4 Chinese banks refuse to issue LC for Iran
4 Chinese banks refuse to issue LC for Iran

خانه 4 Chinese banks refuse to issue LC for Iran

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4 Chinese banks refuse to issue LC for Iran

4 Chinese banks refuse to issue LC for Iran

Following the implementation of new laws in China and the requirement of banks to obtain clearance documents from importers, since the beginning of this year, payment of Chinese imports from Iran has become difficult due to the imposition of some sanctions and Iran’s petrochemical exports to China are expected to decline.


Industrial sources say that as foreign traders in China will be more closely targeted as part of an anti-money laundering program, delays in payment are expected, according to a report by ICIS, the largest petrochemical market information provider. Petrochemical products imported from Iran will deteriorate, it is expected that the export of Iranian petrochemicals to China will decrease further.

Transactions with Iran, which exports about half of its annual petrochemical production to China, are at risk of such scrutiny because the country is still under sanctions, the sources added.

According to this database, methanol and polyolefins are at the top of Iran’s list of exports to China. According to Chinese customs statistics, between January and May 2017, imports of polyethylene from Iran decreased by 15% compared to the same period last year, while monthly imports of methanol in March and April reached less than 200,000 tons.

Iran’s statistics show that exports of non-oil goods to China in the first four months of 2017 increased by a total of 66 percent to 11.6 million tons. But since the beginning of this year, the process of paying for Chinese imports from Iran has become increasingly difficult.

China’s foreign exchange bureau has been asking Chinese companies to provide clearance information to banks as they pay for foreign shipments since May. China’s central bank will mandate any financial institution in the country in late December 2016. To establish their transaction monitoring rules for implementation in July.

A Chinese banking source said transactions with Iran were particularly vulnerable to scrutiny as Chinese banks saw them as risky transactions and forced Chinese importers to find alternative means of paying for their purchases.

The source added that importers made their payments through foreign offices or through the bank accounts of Iranian sellers in other countries. Shipments originating in Iran will be withheld, and smaller banks will not be held accountable for reporting Iranian-related transactions to authorities.

According to industry sources, in the past, importers of such Iranian shipments were registered in the import documents of “foreign shipments” and the banks did not receive further details about the origin of these products. According to these sources, since May, 4 large banks China, Bank of China, China Construction Bank, Agricultural Bank of China and Industrial and Commercial Bank of China are refusing to release LC for transactions originating in Iran. Industrial resources So far, the impact of these measures on petrochemical trade with Iran has been minimal.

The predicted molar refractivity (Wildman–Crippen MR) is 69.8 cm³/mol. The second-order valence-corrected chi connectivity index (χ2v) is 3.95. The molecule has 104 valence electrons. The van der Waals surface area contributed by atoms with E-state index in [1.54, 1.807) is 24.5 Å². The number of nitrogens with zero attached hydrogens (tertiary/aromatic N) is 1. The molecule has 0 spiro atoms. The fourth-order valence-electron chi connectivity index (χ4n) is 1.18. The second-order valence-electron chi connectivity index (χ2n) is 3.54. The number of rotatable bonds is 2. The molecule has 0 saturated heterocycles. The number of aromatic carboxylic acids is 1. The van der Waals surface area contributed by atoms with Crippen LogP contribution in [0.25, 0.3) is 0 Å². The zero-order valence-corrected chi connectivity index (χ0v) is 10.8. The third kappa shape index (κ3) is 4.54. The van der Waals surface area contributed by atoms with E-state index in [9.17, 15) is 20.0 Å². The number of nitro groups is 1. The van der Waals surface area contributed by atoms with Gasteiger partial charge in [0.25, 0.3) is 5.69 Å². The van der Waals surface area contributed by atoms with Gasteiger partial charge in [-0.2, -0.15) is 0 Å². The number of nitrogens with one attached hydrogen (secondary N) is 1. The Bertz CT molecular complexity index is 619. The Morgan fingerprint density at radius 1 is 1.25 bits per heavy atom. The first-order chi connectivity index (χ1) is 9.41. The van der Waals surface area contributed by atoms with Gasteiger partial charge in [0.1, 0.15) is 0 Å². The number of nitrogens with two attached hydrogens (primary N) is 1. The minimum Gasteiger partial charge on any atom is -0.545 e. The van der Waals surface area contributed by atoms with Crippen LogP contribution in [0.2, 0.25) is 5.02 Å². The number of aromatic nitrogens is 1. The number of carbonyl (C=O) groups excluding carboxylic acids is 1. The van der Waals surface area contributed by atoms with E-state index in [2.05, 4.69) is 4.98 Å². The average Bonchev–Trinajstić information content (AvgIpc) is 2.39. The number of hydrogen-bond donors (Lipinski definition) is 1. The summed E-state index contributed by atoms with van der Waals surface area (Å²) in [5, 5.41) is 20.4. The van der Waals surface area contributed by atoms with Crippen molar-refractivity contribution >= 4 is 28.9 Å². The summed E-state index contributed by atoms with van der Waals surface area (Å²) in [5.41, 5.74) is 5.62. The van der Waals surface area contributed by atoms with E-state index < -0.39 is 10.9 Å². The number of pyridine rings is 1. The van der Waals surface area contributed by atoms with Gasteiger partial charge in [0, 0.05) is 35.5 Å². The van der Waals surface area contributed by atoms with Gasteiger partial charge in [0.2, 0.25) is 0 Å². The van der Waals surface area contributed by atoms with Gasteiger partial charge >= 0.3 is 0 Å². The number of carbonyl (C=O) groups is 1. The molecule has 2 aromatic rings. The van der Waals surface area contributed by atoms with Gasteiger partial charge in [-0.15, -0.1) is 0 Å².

One such producer said payments for Iranian petrochemical products were still being made because Iran is a reputable customer in a large bank (China), but acknowledged that any payment required customs clearance documents.

“We always follow foreign trade processes and issue customs declarations when needed,” said one trader. “We are credible customers and we have a large volume of financial transactions with banks,” said one trader. “Trade payments of Iranian origin through Chinese banks have not been affected.” According to traders, some importers may still have difficulty paying in small volumes.

According to an industrial source, the non-issuance of LCs by banks has greatly affected Chinese second-tier traders, and among high-level traders who buy directly from Iran and withdraw money from shipments. Pay by telegraph (TT) is not much.

Some sources said a closer look at Iran’s transactions in China would likely prompt some market players to announce the origin of their shipments elsewhere. “Work is being done and it is not limited to now.” It cannot replace Chinese demand. Despite the quiet market after the Eid al-Fitr holiday, which marks the end of Ramadan and Muslim fasting, Iranian sales are currently boosting in Turkey, Iraq and the Commonwealth of Independent States.

Author: persian / Date: 2017-10-26
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